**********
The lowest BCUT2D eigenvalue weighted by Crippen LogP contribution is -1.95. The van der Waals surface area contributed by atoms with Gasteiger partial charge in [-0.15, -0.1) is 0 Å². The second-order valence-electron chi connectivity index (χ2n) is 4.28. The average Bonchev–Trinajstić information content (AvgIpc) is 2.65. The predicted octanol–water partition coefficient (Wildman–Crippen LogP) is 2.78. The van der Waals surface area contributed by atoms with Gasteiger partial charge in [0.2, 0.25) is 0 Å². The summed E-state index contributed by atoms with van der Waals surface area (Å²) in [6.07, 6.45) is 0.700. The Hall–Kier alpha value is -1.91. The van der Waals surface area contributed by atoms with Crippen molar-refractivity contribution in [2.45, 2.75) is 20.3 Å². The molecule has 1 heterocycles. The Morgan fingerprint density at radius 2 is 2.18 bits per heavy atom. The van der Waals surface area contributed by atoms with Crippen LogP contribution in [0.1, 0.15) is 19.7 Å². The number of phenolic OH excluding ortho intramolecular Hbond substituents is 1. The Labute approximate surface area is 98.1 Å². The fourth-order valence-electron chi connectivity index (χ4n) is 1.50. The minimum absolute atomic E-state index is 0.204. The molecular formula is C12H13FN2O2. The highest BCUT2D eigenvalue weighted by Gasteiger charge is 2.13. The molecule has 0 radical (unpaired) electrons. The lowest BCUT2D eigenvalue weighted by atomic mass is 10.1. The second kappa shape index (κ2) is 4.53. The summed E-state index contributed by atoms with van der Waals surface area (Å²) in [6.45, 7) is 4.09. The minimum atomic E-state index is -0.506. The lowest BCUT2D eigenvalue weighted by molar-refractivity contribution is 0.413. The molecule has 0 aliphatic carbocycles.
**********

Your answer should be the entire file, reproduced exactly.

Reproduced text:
The lowest BCUT2D eigenvalue weighted by Crippen LogP contribution is -1.95. The van der Waals surface area contributed by atoms with Gasteiger partial charge in [-0.15, -0.1) is 0 Å². The second-order valence-electron chi connectivity index (χ2n) is 4.28. The average Bonchev–Trinajstić information content (AvgIpc) is 2.65. The predicted octanol–water partition coefficient (Wildman–Crippen LogP) is 2.78. The van der Waals surface area contributed by atoms with Gasteiger partial charge in [0.2, 0.25) is 0 Å². The summed E-state index contributed by atoms with van der Waals surface area (Å²) in [6.07, 6.45) is 0.700. The Hall–Kier alpha value is -1.91. The van der Waals surface area contributed by atoms with Crippen molar-refractivity contribution in [2.45, 2.75) is 20.3 Å². The molecule has 1 heterocycles. The Morgan fingerprint density at radius 2 is 2.18 bits per heavy atom. The van der Waals surface area contributed by atoms with Crippen LogP contribution in [0.1, 0.15) is 19.7 Å². The number of phenolic OH excluding ortho intramolecular Hbond substituents is 1. The Labute approximate surface area is 98.1 Å². The fourth-order valence-electron chi connectivity index (χ4n) is 1.50. The minimum absolute atomic E-state index is 0.204. The molecular formula is C12H13FN2O2. The highest BCUT2D eigenvalue weighted by Gasteiger charge is 2.13. The molecule has 0 radical (unpaired) electrons. The lowest BCUT2D eigenvalue weighted by atomic mass is 10.1. The second kappa shape index (κ2) is 4.53. The summed E-state index contributed by atoms with van der Waals surface area (Å²) in [6.45, 7) is 4.09. The minimum atomic E-state index is -0.506. The lowest BCUT2D eigenvalue weighted by molar-refractivity contribution is 0.413. The molecule has 0 aliphatic carbocycles.